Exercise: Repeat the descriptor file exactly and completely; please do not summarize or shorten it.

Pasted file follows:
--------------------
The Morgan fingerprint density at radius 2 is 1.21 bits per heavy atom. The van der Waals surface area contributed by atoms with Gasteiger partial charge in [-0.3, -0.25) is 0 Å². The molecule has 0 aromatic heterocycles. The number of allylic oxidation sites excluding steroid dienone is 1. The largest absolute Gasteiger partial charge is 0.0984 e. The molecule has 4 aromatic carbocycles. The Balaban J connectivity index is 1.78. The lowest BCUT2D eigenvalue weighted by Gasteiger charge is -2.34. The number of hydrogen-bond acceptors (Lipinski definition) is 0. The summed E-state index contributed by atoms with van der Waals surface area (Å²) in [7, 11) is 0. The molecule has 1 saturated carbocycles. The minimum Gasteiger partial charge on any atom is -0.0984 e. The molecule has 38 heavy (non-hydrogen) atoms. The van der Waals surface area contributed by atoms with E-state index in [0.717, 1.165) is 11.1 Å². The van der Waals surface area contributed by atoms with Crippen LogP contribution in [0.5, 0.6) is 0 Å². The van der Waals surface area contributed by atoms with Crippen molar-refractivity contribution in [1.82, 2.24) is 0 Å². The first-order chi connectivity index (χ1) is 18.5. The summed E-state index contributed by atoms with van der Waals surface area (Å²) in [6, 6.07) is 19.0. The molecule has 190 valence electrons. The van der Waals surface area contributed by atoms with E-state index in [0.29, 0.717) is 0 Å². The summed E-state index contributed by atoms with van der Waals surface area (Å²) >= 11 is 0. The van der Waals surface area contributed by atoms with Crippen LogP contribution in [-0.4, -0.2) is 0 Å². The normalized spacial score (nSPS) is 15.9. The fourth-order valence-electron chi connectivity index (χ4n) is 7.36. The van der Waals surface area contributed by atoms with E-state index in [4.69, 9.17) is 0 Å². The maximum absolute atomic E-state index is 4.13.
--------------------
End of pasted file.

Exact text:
The Morgan fingerprint density at radius 2 is 1.21 bits per heavy atom. The van der Waals surface area contributed by atoms with Gasteiger partial charge in [-0.3, -0.25) is 0 Å². The molecule has 0 aromatic heterocycles. The number of allylic oxidation sites excluding steroid dienone is 1. The largest absolute Gasteiger partial charge is 0.0984 e. The molecule has 4 aromatic carbocycles. The Balaban J connectivity index is 1.78. The lowest BCUT2D eigenvalue weighted by Gasteiger charge is -2.34. The number of hydrogen-bond acceptors (Lipinski definition) is 0. The summed E-state index contributed by atoms with van der Waals surface area (Å²) in [7, 11) is 0. The molecule has 1 saturated carbocycles. The minimum Gasteiger partial charge on any atom is -0.0984 e. The molecule has 38 heavy (non-hydrogen) atoms. The van der Waals surface area contributed by atoms with E-state index in [0.717, 1.165) is 11.1 Å². The van der Waals surface area contributed by atoms with Crippen LogP contribution in [0.5, 0.6) is 0 Å². The van der Waals surface area contributed by atoms with Crippen molar-refractivity contribution in [1.82, 2.24) is 0 Å². The first-order chi connectivity index (χ1) is 18.5. The summed E-state index contributed by atoms with van der Waals surface area (Å²) in [6, 6.07) is 19.0. The molecule has 190 valence electrons. The van der Waals surface area contributed by atoms with E-state index in [0.29, 0.717) is 0 Å². The summed E-state index contributed by atoms with van der Waals surface area (Å²) >= 11 is 0. The van der Waals surface area contributed by atoms with Crippen LogP contribution in [-0.4, -0.2) is 0 Å². The normalized spacial score (nSPS) is 15.9. The fourth-order valence-electron chi connectivity index (χ4n) is 7.36. The van der Waals surface area contributed by atoms with E-state index in [4.69, 9.17) is 0 Å². The maximum absolute atomic E-state index is 4.13.